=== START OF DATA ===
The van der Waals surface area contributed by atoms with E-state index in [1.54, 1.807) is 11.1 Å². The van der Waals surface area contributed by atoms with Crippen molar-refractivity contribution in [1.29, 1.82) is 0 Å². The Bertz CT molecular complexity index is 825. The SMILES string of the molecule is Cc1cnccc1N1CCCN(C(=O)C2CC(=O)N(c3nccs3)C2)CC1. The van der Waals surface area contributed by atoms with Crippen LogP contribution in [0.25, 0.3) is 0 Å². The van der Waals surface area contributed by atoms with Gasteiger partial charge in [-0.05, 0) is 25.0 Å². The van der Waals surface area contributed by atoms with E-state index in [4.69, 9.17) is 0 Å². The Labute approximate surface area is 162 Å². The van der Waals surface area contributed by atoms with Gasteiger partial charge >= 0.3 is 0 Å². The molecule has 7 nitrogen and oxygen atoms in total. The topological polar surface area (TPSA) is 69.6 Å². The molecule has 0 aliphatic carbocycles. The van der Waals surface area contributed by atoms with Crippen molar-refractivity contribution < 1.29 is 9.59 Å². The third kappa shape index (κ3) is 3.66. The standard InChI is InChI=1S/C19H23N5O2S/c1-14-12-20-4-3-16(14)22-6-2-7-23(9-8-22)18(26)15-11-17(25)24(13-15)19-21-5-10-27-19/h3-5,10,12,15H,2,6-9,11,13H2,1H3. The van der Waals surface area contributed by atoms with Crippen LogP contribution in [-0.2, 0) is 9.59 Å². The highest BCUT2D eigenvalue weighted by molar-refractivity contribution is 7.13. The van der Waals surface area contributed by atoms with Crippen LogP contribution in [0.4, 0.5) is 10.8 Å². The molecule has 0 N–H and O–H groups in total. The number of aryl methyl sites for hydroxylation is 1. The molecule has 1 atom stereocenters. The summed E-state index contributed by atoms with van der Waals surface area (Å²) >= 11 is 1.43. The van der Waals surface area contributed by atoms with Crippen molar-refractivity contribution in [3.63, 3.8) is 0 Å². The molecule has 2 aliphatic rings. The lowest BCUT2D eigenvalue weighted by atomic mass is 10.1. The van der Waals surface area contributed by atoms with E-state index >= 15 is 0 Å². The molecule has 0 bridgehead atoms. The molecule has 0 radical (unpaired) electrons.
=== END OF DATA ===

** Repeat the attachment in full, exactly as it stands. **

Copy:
The van der Waals surface area contributed by atoms with E-state index in [1.54, 1.807) is 11.1 Å². The van der Waals surface area contributed by atoms with Crippen molar-refractivity contribution in [1.29, 1.82) is 0 Å². The Bertz CT molecular complexity index is 825. The SMILES string of the molecule is Cc1cnccc1N1CCCN(C(=O)C2CC(=O)N(c3nccs3)C2)CC1. The van der Waals surface area contributed by atoms with Crippen LogP contribution in [0.25, 0.3) is 0 Å². The van der Waals surface area contributed by atoms with Gasteiger partial charge in [-0.05, 0) is 25.0 Å². The van der Waals surface area contributed by atoms with E-state index in [4.69, 9.17) is 0 Å². The Labute approximate surface area is 162 Å². The van der Waals surface area contributed by atoms with Gasteiger partial charge >= 0.3 is 0 Å². The molecule has 7 nitrogen and oxygen atoms in total. The topological polar surface area (TPSA) is 69.6 Å². The molecule has 0 aliphatic carbocycles. The van der Waals surface area contributed by atoms with Crippen molar-refractivity contribution < 1.29 is 9.59 Å². The third kappa shape index (κ3) is 3.66. The standard InChI is InChI=1S/C19H23N5O2S/c1-14-12-20-4-3-16(14)22-6-2-7-23(9-8-22)18(26)15-11-17(25)24(13-15)19-21-5-10-27-19/h3-5,10,12,15H,2,6-9,11,13H2,1H3. The van der Waals surface area contributed by atoms with Crippen LogP contribution in [-0.2, 0) is 9.59 Å². The highest BCUT2D eigenvalue weighted by molar-refractivity contribution is 7.13. The van der Waals surface area contributed by atoms with Crippen LogP contribution in [0.4, 0.5) is 10.8 Å². The molecule has 0 N–H and O–H groups in total. The number of aryl methyl sites for hydroxylation is 1. The molecule has 1 atom stereocenters. The summed E-state index contributed by atoms with van der Waals surface area (Å²) >= 11 is 1.43. The van der Waals surface area contributed by atoms with Crippen molar-refractivity contribution in [3.63, 3.8) is 0 Å². The molecule has 2 aliphatic rings. The lowest BCUT2D eigenvalue weighted by atomic mass is 10.1. The van der Waals surface area contributed by atoms with E-state index >= 15 is 0 Å². The molecule has 0 bridgehead atoms. The molecule has 0 radical (unpaired) electrons.